John Wilkes Booth and The Civil War
By Javier Rios & Thomas Lupinacci
When he was young, Booth attended the Milton Boarding School for Boys. He later moved on to St. Timothy's Hall for a short while. Through the years, Booth was often regarded as incredibly hansom. Many imagined him following his father's footsteps onto a stage. Booth later became a famous actor.
Booth later went on to greater measures. On April 14, 1865, soon after the Union had won the Civil War, Booth had entered Ford's Theater and climbed up to the Presidential Booth where Lincoln was watching a play with his wife and a few others. Booth approached him from behind, pulled out a pistol, and pulled the trigger. After shooting Lincoln in the head, Booth jumped off of the balcony and yelled, "Sic semper tyrannis" (thus always tyrants). Booth broke his leg during the fall, but he was able to hobble onto a horse and escape. He was soon trapped in a barn.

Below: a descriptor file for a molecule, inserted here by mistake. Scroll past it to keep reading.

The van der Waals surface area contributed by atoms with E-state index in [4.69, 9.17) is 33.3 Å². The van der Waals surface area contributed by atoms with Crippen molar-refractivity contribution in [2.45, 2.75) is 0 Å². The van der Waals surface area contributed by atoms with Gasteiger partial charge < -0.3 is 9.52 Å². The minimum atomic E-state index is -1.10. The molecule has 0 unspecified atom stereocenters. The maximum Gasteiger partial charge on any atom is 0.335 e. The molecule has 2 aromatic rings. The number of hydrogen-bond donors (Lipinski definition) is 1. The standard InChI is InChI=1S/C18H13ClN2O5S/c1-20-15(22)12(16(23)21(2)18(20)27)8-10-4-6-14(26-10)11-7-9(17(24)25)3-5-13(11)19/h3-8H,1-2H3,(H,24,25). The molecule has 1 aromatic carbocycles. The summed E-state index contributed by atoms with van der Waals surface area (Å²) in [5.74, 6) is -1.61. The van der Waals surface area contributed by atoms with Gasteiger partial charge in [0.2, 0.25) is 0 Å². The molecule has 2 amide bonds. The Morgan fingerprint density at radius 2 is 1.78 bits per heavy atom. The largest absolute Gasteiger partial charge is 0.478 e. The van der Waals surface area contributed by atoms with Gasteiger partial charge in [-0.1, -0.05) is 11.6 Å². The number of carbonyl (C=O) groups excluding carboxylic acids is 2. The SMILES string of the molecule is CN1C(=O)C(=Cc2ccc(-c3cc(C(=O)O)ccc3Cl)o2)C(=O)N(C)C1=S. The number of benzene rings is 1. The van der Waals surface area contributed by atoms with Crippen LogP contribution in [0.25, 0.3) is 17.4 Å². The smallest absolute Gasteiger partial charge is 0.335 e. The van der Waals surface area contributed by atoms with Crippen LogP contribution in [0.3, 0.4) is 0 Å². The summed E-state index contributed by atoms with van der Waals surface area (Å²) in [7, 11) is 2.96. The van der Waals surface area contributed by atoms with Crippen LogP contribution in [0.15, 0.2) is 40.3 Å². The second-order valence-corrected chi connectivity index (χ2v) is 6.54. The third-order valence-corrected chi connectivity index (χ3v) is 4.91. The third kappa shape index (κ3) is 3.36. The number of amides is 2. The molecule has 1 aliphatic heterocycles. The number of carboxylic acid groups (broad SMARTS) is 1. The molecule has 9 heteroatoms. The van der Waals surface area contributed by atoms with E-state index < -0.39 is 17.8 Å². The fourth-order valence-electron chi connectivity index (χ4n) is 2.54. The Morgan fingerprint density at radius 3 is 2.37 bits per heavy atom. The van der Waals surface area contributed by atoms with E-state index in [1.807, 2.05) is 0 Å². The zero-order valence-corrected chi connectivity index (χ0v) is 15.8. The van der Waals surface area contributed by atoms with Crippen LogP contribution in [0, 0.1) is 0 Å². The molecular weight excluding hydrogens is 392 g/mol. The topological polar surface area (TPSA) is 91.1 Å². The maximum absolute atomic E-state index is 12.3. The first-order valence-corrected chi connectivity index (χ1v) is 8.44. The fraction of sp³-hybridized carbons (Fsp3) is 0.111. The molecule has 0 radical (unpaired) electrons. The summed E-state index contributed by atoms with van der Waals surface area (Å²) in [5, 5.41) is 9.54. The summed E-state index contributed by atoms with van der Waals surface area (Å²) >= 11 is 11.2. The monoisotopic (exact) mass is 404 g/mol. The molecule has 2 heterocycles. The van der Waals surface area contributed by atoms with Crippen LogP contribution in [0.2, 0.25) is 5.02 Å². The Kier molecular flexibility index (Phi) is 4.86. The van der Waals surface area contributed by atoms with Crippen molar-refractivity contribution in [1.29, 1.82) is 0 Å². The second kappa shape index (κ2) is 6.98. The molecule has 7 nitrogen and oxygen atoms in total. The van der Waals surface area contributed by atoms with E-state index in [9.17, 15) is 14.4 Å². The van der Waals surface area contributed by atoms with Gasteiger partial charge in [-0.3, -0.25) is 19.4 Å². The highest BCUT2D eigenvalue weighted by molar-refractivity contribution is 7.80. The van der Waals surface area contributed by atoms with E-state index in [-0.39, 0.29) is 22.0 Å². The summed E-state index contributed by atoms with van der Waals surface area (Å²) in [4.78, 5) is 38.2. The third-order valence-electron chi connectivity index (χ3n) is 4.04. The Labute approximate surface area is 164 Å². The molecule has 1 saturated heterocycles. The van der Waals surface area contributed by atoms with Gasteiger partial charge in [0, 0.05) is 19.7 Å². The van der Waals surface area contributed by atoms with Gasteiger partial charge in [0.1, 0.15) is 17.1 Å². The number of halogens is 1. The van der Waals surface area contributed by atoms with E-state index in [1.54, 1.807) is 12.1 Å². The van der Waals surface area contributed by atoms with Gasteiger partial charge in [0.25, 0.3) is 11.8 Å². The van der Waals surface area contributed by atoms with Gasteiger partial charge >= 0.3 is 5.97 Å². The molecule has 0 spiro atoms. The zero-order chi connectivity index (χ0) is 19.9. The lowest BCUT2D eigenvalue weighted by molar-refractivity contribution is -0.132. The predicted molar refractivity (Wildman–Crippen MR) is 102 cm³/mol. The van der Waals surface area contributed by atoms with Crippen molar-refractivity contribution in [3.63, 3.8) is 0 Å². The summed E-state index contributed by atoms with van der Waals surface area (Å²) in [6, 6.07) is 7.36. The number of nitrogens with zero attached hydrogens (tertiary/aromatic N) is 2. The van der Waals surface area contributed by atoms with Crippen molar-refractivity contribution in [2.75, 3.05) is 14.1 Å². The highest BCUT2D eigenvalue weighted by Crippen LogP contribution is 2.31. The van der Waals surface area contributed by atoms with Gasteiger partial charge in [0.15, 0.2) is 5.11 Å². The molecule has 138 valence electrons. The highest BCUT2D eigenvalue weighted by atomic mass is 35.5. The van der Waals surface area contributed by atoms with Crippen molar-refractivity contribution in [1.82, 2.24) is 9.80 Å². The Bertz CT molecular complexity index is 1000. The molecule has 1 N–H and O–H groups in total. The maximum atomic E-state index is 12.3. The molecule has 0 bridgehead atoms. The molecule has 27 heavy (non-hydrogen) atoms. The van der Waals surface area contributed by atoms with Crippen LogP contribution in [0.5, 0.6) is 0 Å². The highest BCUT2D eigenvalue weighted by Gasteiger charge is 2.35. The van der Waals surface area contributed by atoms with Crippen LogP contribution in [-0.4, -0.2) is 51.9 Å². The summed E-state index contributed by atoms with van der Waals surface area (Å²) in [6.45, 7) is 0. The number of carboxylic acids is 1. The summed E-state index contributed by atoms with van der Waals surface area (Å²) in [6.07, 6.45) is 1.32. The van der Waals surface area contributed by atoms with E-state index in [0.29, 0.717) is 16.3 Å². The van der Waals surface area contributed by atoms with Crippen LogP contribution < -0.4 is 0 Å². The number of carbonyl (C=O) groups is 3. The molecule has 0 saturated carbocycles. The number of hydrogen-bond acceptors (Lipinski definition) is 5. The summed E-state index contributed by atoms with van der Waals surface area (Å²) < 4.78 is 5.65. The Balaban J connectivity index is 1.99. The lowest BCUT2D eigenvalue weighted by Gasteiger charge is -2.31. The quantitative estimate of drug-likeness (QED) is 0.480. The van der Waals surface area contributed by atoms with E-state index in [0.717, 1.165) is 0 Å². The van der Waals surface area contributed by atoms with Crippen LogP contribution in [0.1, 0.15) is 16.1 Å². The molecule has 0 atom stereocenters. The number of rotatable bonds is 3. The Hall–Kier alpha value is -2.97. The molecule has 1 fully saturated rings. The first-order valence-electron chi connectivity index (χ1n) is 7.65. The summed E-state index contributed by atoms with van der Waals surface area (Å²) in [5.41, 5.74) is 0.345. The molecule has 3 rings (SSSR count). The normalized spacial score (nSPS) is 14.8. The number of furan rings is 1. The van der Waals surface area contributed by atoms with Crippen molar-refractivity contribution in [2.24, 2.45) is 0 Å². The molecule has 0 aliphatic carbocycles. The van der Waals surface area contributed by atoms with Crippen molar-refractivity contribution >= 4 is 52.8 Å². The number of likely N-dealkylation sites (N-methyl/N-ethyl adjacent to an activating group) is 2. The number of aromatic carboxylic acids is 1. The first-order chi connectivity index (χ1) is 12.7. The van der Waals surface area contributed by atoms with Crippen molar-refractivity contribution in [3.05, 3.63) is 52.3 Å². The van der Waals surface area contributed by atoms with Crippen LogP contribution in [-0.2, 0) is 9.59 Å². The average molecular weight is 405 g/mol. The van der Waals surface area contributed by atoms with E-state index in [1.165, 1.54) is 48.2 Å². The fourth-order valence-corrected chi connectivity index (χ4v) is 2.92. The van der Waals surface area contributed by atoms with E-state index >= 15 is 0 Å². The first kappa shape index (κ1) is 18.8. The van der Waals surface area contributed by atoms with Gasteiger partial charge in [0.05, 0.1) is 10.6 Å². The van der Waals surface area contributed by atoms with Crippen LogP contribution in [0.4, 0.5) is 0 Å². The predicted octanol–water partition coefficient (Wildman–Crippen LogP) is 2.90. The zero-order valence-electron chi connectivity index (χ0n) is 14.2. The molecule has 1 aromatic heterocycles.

Death and Memorials
Joseph Pinkney Parker was a police officer, teacher, baptist, and Confederate veteran who lived in Alabama. He was best known for hating Abraham Lincoln. Pinkney commissioned a monument memorializing John Wilkes Booth and his assassination of Abraham Lincoln. John wanted to make a 3 foot tall bore shaft, and it was done.
A Handful of Booth Facts
He became a famous actor just like his father.
His last name matches the place where he shot Lincoln.
A $100,000 reward for his capture was available.
Before he died he said, "Tell mother I did it for my country".